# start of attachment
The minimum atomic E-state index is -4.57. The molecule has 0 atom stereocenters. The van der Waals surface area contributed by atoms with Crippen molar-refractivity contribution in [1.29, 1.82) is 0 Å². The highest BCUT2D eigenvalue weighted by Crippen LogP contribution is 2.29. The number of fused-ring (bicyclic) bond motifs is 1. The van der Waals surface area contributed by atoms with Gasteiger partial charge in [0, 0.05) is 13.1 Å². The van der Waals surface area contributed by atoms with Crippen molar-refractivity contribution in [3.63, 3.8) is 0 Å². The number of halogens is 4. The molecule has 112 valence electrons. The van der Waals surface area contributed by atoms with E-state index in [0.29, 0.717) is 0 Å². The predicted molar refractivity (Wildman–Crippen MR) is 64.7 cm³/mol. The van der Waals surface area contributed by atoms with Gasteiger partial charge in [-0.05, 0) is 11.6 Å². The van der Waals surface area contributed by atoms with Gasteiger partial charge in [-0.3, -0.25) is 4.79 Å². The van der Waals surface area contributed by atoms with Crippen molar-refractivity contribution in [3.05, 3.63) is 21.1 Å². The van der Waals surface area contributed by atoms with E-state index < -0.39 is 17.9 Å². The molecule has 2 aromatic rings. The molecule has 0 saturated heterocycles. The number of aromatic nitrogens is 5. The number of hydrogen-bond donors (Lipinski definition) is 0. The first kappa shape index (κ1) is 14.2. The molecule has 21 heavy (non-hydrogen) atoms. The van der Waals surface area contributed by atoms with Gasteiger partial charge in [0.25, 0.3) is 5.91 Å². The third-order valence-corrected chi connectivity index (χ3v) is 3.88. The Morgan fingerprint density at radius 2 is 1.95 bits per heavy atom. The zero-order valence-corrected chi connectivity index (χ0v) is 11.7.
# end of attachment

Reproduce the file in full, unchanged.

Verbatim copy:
The minimum atomic E-state index is -4.57. The molecule has 0 atom stereocenters. The van der Waals surface area contributed by atoms with Crippen molar-refractivity contribution in [1.29, 1.82) is 0 Å². The highest BCUT2D eigenvalue weighted by Crippen LogP contribution is 2.29. The number of fused-ring (bicyclic) bond motifs is 1. The van der Waals surface area contributed by atoms with Gasteiger partial charge in [0, 0.05) is 13.1 Å². The van der Waals surface area contributed by atoms with Crippen molar-refractivity contribution in [3.63, 3.8) is 0 Å². The number of halogens is 4. The molecule has 112 valence electrons. The van der Waals surface area contributed by atoms with E-state index in [0.29, 0.717) is 0 Å². The predicted molar refractivity (Wildman–Crippen MR) is 64.7 cm³/mol. The van der Waals surface area contributed by atoms with Gasteiger partial charge in [-0.05, 0) is 11.6 Å². The van der Waals surface area contributed by atoms with Gasteiger partial charge in [-0.3, -0.25) is 4.79 Å². The van der Waals surface area contributed by atoms with Crippen molar-refractivity contribution in [3.05, 3.63) is 21.1 Å². The van der Waals surface area contributed by atoms with E-state index < -0.39 is 17.9 Å². The molecule has 2 aromatic rings. The molecule has 0 saturated heterocycles. The number of aromatic nitrogens is 5. The number of hydrogen-bond donors (Lipinski definition) is 0. The first kappa shape index (κ1) is 14.2. The molecule has 21 heavy (non-hydrogen) atoms. The van der Waals surface area contributed by atoms with Gasteiger partial charge in [0.25, 0.3) is 5.91 Å². The third-order valence-corrected chi connectivity index (χ3v) is 3.88. The Morgan fingerprint density at radius 2 is 1.95 bits per heavy atom. The zero-order valence-corrected chi connectivity index (χ0v) is 11.7.